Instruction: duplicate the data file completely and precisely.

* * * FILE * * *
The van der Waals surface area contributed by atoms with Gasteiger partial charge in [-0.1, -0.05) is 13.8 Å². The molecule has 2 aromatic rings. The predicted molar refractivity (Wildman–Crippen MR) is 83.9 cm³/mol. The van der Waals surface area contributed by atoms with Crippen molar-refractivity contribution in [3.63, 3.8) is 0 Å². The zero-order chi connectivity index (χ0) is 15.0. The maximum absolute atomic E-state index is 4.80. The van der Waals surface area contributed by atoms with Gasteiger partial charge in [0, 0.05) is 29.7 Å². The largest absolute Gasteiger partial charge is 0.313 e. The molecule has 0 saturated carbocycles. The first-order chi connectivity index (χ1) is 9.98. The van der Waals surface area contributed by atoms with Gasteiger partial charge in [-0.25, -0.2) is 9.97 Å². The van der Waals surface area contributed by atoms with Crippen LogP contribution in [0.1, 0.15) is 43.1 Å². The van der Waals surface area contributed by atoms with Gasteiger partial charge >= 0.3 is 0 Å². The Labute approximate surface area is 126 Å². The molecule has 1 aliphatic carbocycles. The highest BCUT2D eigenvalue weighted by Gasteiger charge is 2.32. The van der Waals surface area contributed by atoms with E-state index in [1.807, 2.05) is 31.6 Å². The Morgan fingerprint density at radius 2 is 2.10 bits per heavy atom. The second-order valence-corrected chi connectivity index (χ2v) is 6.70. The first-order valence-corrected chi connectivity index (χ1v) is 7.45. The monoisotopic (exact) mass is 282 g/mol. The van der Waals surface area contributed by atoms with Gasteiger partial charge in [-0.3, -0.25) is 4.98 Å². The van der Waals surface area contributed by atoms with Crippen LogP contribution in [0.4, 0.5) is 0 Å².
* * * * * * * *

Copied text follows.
The van der Waals surface area contributed by atoms with Gasteiger partial charge in [-0.1, -0.05) is 13.8 Å². The molecule has 2 aromatic rings. The predicted molar refractivity (Wildman–Crippen MR) is 83.9 cm³/mol. The van der Waals surface area contributed by atoms with Crippen molar-refractivity contribution in [3.63, 3.8) is 0 Å². The zero-order chi connectivity index (χ0) is 15.0. The maximum absolute atomic E-state index is 4.80. The van der Waals surface area contributed by atoms with Gasteiger partial charge in [0, 0.05) is 29.7 Å². The largest absolute Gasteiger partial charge is 0.313 e. The molecule has 0 saturated carbocycles. The first-order chi connectivity index (χ1) is 9.98. The van der Waals surface area contributed by atoms with Gasteiger partial charge in [-0.25, -0.2) is 9.97 Å². The van der Waals surface area contributed by atoms with Crippen LogP contribution in [0.1, 0.15) is 43.1 Å². The van der Waals surface area contributed by atoms with Gasteiger partial charge >= 0.3 is 0 Å². The Labute approximate surface area is 126 Å². The molecule has 1 aliphatic carbocycles. The highest BCUT2D eigenvalue weighted by Gasteiger charge is 2.32. The van der Waals surface area contributed by atoms with E-state index in [1.807, 2.05) is 31.6 Å². The Morgan fingerprint density at radius 2 is 2.10 bits per heavy atom. The second-order valence-corrected chi connectivity index (χ2v) is 6.70. The first-order valence-corrected chi connectivity index (χ1v) is 7.45. The monoisotopic (exact) mass is 282 g/mol. The van der Waals surface area contributed by atoms with Gasteiger partial charge in [-0.3, -0.25) is 4.98 Å². The van der Waals surface area contributed by atoms with Crippen LogP contribution in [0.4, 0.5) is 0 Å².